Heart Attack Facts

If you think you are having a heart attack, call ‘000’ now

Getting the facts on women and heart attack

Heart disease and heart attacks are often perceived as being an older man’s disease, however heart disease is the number one killer of Australian women. Over 4,800 women died of a heart attack in Australia in 2010 – women comprise 49% of all heart attack deaths in Australia1.

Learn the facts about women and heart attack

Did you know that heart disease is the number one killer of Australian women? And that four times as many women die of heart disease than breast cancer?

If you are a woman over 40 and living in Australia, your chance of having a heart attack before the age of 70 is one in three; if you are a woman who smokes, your chance increases to one in two – which is the same chance as for men.

The risk of heart disease increases once women reach menopause and it kills more women than lung cancer, breast cancer and colorectal cancer combined. Despite this, only 36% of Australian women 2 are aware that heart disease is their number one killer. If awareness is low, then women are less likely to see the relevance of taking action to improve their heart health.

Heart attack warning signs

It is important to understand that warning signs can vary from person to person and they may not always be sudden or severe. Most people recognise chest pain as a warning sign of heart attack – which is important because chest pain is one of the most common symptoms. However, a recent study has shown that 40% of women can experience a heart attack without chest pain. Instead women may experience other warning signs such as shortness of breath, dizziness, nausea, back pain or just unexplained tiredness and fatigue. Women often think that these warning signs are less life threatening conditions such as indigestion and don’t take prompt action to call Triple Zero (000).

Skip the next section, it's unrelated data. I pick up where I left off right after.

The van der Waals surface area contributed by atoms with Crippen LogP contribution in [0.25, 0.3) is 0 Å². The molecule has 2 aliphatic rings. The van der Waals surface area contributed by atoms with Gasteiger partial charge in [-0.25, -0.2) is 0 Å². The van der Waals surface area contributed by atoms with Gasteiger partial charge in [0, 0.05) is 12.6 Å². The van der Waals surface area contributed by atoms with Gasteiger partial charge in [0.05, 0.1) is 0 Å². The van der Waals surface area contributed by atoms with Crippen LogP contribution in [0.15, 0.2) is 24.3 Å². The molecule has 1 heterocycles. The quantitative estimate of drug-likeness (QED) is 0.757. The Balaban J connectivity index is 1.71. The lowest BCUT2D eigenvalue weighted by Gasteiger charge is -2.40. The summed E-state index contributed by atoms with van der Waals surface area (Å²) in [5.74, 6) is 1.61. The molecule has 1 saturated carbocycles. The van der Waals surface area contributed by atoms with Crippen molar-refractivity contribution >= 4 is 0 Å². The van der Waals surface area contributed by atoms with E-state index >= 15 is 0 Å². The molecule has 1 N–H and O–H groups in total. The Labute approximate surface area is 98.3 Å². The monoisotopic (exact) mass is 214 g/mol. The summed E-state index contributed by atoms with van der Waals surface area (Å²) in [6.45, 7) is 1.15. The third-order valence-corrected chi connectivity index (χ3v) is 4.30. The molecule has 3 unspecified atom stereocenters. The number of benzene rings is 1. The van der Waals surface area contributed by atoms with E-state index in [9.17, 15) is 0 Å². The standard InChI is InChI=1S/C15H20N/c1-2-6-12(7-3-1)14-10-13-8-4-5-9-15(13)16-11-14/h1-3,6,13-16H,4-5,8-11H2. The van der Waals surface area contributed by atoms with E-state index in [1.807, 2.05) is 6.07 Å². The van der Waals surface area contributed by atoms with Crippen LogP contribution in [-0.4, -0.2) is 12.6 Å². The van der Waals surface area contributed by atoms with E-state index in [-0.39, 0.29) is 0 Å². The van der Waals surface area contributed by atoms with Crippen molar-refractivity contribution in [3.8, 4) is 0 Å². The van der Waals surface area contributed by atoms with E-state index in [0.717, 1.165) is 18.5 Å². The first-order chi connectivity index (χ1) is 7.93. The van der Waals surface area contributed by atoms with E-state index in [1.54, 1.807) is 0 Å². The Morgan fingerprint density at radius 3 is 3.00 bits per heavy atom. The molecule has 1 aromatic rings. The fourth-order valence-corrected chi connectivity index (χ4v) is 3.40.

A heart attack may not be what you think, it is important to learn and understand the warning signs and to be prepared. Following an action plan gives you the best chance of survival. Don’t delay, if you think you are having a heart attack call Triple Zero (000), as treatment starts from the time you call.

We know that women are more likely to call an ambulance for their husbands than themselves. This inaction and delay may be one of reasons why women are more likely than men to die from a heart attack or have long term related health problems.

With a heart attack, every minute counts. Don’t delay calling Triple Zero (000).

Don’t become a statistic

The good news is that you can do something to reduce your risk of having a heart attack.

Risk factors you can change:

Don’t let a heart attack be the first symptom of heart disease.
Learn the risk factors and act on the information now to save your own life.

Katie’s Story

Listen to Katie’s story and arm yourself with the knowledge that she wishes she had when she suffered her heart attack.

Dr Michelle Ammerer

“Almost every day I see women who stay at home for hours with heart
attack symptoms. By the time they get to hospital it may be too late for
treatments to stop their heart attack from happening. My message to
all women is; don’t ignore heart attack symptoms or sit at home
wondering if you are having a heart attack. Call Triple Zero for an
ambulance to take you to hospital. Don’t drive yourself or get a
family member to drive you in. If you do, you put everyone in danger.”

 

Dr Michelle Ammerer, MBBS, FRACP

Director of the Coronary Care Unit at Sir Charles Gairdner Hospital (WA)
and General and Interventional Cardiologist with Western Cardiology.

Appointed to the Heart Foundation Board (WA) in June 2005.

 

1 Australian Bureau of Statistics. Causes of Death data. Canberra 2012.
2 National Heart Foundation of Australia. Heart Watch 2011 (unpublished)